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Author Topic: Twisted pair  (Read 3267 times)

Weaver

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Twisted pair
« on: October 18, 2016, 12:06:42 PM »

How much of BTís copper access network is twisted pair? (As opposed to not twisted.) Dumb question, I know.
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Black Sheep

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Re: Twisted pair
« Reply #1 on: October 18, 2016, 12:07:47 PM »

All of it is twisted pair ......  :)
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Weaver

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Re: Twisted pair
« Reply #2 on: October 18, 2016, 12:13:31 PM »

Said it was a dumb question.  ;D
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licquorice

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Re: Twisted pair
« Reply #3 on: October 18, 2016, 03:46:00 PM »

Except for old drop wire, and 40lb copper open wires for that matter, but not much of the latter still about.  ;)
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Black Sheep

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Re: Twisted pair
« Reply #4 on: October 18, 2016, 05:16:30 PM »

Yeah, good point.
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PhilipD

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Re: Twisted pair
« Reply #5 on: October 19, 2016, 04:02:48 PM »

Hi

Of course there is twisted pair and there is better twisted pair, as I understand it the BT normal stuff isn't twisted enough for the sort of frequencies pushed through it for ADSL/VDSL :'(  It's all a hack for data over POTs.  If you strip back telephone cable it isn't always obvious that it is twisted as the twists are far apart (okay for voice but not good enough for higher frequencies), whereas data cables like Cat 5, Cat 6 etc have many more twists per metre to better prevent crosstalk and interference.



Regards

Phil

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Ronski

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Re: Twisted pair
« Reply #6 on: October 19, 2016, 06:45:16 PM »

Perhaps BT stands for barely twisted  ;D
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NewtronStar

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Re: Twisted pair
« Reply #7 on: October 19, 2016, 08:37:56 PM »

The dropwire looks twisted CW1417 2 Pair BT ref Dropwire 10B Cable and link is
http://www.netshop.co.uk/product/820/cw1417-2pr
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Black Sheep

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Re: Twisted pair
« Reply #8 on: October 19, 2016, 09:01:38 PM »

It has been for the last circa 30yrs, NS. Prior to that, DW3, DW6 were parallel wires.  :)
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NewtronStar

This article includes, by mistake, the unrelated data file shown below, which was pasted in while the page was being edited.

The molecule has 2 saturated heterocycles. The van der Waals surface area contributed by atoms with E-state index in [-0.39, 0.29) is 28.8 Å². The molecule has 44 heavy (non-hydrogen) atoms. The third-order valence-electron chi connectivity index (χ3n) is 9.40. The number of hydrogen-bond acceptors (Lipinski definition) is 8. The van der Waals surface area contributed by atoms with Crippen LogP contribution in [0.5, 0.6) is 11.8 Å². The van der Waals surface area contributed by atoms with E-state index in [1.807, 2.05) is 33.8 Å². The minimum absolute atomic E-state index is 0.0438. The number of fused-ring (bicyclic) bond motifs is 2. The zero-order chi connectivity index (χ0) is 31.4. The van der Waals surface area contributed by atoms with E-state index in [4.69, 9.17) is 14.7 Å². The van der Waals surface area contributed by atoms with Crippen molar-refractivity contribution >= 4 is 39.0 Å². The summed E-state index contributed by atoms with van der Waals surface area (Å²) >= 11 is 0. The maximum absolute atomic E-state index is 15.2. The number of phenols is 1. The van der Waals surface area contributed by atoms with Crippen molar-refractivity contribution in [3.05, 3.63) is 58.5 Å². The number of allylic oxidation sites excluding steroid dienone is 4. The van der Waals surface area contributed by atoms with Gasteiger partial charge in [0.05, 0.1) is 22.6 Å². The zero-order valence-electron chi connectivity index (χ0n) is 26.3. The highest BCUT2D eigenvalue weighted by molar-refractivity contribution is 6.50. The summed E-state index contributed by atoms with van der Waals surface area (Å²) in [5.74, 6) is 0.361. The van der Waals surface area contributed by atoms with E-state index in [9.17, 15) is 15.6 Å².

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Re: Twisted pair
« Reply #9 on: October 19, 2016, 09:17:25 PM »

It is know wonder the drop wire 10B is very steady during 70 Mph wind gusts with those three steel strainer wires and the tension bar at the premises
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burakkucat

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Re: Twisted pair
« Reply #10 on: October 19, 2016, 09:26:51 PM »

b*cat remembers when the aerial drop to his home was two separate, uninsulated, cadmium-copper wires each with its own porcelain insulator.  ;)

And there is a vague memory of aerial junction (or would they have been trunk?) circuits, where a "twist" was created for each pair by swapping insulators used at either end of each pole-pole section.
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NewtronStar

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Re: Twisted pair
« Reply #11 on: October 19, 2016, 09:50:57 PM »

Was looking on the net as one does this link comes from a so called BT engineer says most drop wires become corroded at the top of DP (Pole)

http://www.andywatts.co.uk/work-bt.html

is this a true engineer experience
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licquorice

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Re: Twisted pair
« Reply #12 on: October 19, 2016, 10:18:22 PM »

b*cat remembers when the aerial drop to his home was two separate, uninsulated, cadmium-copper wires each with its own porcelain insulator.  ;)

And there is a vague memory of aerial junction (or would they have been trunk?) circuits, where a "twist" was created for each pair by swapping insulators used at either end of each pole-pole section.

Hence my reference to 40lb copper wires above. ;) It wasn't at every pole, they were called transposition poles where the pairs were not only reversed but also moved around within the nest of wires. There were complicated transposition rules governing what went where. I couldn't find any UK stufff on the web but found this http://the-electric-orphanage.com/wp-open-wire-transpositioning-systems/
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c6em

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Re: Twisted pair
« Reply #13 on: October 19, 2016, 10:43:11 PM »


I have an old but full and detailed pdf spec from B3 cable solutions for external 2 pair drop wire compliant with BT spec CW1411.

The 'lay' ie distance between twists of the cable pairs is as follows
pair 1 Orange/white 89mm
Pair 2 Green/black 95mm

The breaking load is quoted as being between a minimum of 1350 Newtons and an max of 1550 Newtons

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burakkucat

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Re: Twisted pair
« Reply #14 on: October 19, 2016, 11:01:10 PM »

I couldn't find any UK stufff on the web but found this http://the-electric-orphanage.com/wp-open-wire-transpositioning-systems/

Thank you. That was an interesting read.  :)
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